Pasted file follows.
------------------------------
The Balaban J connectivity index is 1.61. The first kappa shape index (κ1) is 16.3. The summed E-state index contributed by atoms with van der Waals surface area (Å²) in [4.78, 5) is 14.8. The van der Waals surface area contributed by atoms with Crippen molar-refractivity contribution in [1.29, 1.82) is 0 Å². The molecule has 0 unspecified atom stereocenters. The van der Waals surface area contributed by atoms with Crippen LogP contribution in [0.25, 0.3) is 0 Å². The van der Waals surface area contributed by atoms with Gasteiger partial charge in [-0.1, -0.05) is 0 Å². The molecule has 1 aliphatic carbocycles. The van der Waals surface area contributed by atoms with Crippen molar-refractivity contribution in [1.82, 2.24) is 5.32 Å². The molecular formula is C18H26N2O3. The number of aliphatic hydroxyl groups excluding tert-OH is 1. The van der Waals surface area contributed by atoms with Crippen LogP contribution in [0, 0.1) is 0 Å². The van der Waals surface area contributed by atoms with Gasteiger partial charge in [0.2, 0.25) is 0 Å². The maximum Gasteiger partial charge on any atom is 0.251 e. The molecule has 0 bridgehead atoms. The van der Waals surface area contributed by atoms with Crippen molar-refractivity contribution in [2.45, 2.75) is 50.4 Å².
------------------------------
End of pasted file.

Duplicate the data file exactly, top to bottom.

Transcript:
The Balaban J connectivity index is 1.61. The first kappa shape index (κ1) is 16.3. The summed E-state index contributed by atoms with van der Waals surface area (Å²) in [4.78, 5) is 14.8. The van der Waals surface area contributed by atoms with Crippen molar-refractivity contribution in [1.29, 1.82) is 0 Å². The molecule has 0 unspecified atom stereocenters. The van der Waals surface area contributed by atoms with Crippen LogP contribution in [0.25, 0.3) is 0 Å². The van der Waals surface area contributed by atoms with Gasteiger partial charge in [-0.1, -0.05) is 0 Å². The molecule has 1 aliphatic carbocycles. The van der Waals surface area contributed by atoms with Crippen molar-refractivity contribution in [1.82, 2.24) is 5.32 Å². The molecular formula is C18H26N2O3. The number of aliphatic hydroxyl groups excluding tert-OH is 1. The van der Waals surface area contributed by atoms with Crippen LogP contribution in [0, 0.1) is 0 Å². The van der Waals surface area contributed by atoms with Gasteiger partial charge in [0.2, 0.25) is 0 Å². The maximum Gasteiger partial charge on any atom is 0.251 e. The molecule has 0 bridgehead atoms. The van der Waals surface area contributed by atoms with Crippen molar-refractivity contribution in [2.45, 2.75) is 50.4 Å².